Well Orchestrated Patriotism Won Soca Royale

cb on July 25, 2016 - 2:42 pm in Crop Over 2016, Editorials, Features

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The penultimate party soca competition, Soca Royale 2016, went down last night at Bushy Park, St.Farlip to o the largest crowd it has seen since it has moved to the racing circuit. After the 14 artistes faced the judges (4 were in both Sweet Soca and Party Monarch), MC Mac Fingall announced the winners in the wee hours of this morning. Veteran Edwin Yearwood reclaimed his Sweet Soca crown – his performance of “Home Sweet Home” meriting 86 points, Marvay’s “I Know The Face” was second with 78 points, and Ram third on 62 points with “Good Morning.” – and Lil’ Rick dethroned Peter Ram as the reigning Party Monarch king, his performance of “I’z A Bajan” receiving the full 100 points (Mr Blood (“Get on Bad”) was second with 62 points, and Ram (“The Tribe”) came 3rd again with 58 points). The fact that the only two outright patriotic songs in each respective competition won it all on the night might’ve been more than a random coincidence.

Yes, both performances were testament to the seasoned, competitive entertainers they both are in their own right (this is Edwin’s 7th title in party competition (5 Party Monarch; 2 Sweet Soca) and this is Rick’s 5th Party Monarch), but I do believe that them tying their song selection and stage production into the 50th anniversary celebrations helped push them over the line – slightly pandering to the quasi-nationalism that all Barbadians, including the crowd and the judges, are feeling at this time.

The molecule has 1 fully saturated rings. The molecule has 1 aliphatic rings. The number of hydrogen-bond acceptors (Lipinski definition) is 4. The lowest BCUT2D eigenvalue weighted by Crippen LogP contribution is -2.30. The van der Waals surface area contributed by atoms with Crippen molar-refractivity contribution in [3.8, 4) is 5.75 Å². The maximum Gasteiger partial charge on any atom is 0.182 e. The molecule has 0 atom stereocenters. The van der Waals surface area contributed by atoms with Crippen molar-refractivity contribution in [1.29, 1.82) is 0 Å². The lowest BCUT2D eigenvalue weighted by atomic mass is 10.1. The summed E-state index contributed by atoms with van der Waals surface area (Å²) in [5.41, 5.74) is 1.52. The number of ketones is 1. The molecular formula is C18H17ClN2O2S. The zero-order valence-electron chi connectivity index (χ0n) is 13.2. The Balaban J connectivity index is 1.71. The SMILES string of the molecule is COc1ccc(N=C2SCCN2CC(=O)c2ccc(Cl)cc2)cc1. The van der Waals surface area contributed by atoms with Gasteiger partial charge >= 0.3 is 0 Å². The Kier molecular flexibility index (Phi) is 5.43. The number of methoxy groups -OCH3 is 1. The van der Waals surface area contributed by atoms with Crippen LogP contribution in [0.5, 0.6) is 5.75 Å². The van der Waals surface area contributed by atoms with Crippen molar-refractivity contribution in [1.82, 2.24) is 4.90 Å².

This was especially true for Yearwood, in my opinion, as he was against stronger competition than Hypa Dawg.

De General would’ve probably entered either one of his earlier sweet soca contributions “De World Aint See” or “Nah Able” – melodic songs that fit the competition’s criteria and sound like continuations of last year’s crowning “Party Ah De Year.” But songs like “C.E.O”,”Know The Face”, and “Good Morning” were already in the public’s conscious, picking up steam through heavy rotation on every radio station and in every fete and on every cruise, when his cuts weren’t as popular.

It is no serendipitous accident that “Home Sweet Home,” released late June/early July, was selected for his crown’s defence. Going back to the drawing board, he discarded his stringent policy for writing his own songs to collaborate with Shaft Vibez and De Red Boyz, who have recent success under their belts, and choose to record a song that ties into the whole independence celebrations. (Or he probably also knew that Vibez, Mike, and Scott’s formula for success is to hold NCF CEO Cranston Bowne hostage in a room, put him in a headlock, and give him belly searchers until he concedes he will let them win again this year. I kid, of course.) Pandering isn’t only for politicians.

But recording a song is one thing, and performing it on the night is another. And this is where “Home Sweet Home”’s message of national pride helped him to the crown. The stronger performers, in my opinion, were Marvay (great presentation but may have probably lost a few points for his excited outro) and Nikita – who, criminally, didn’t even see the top 4.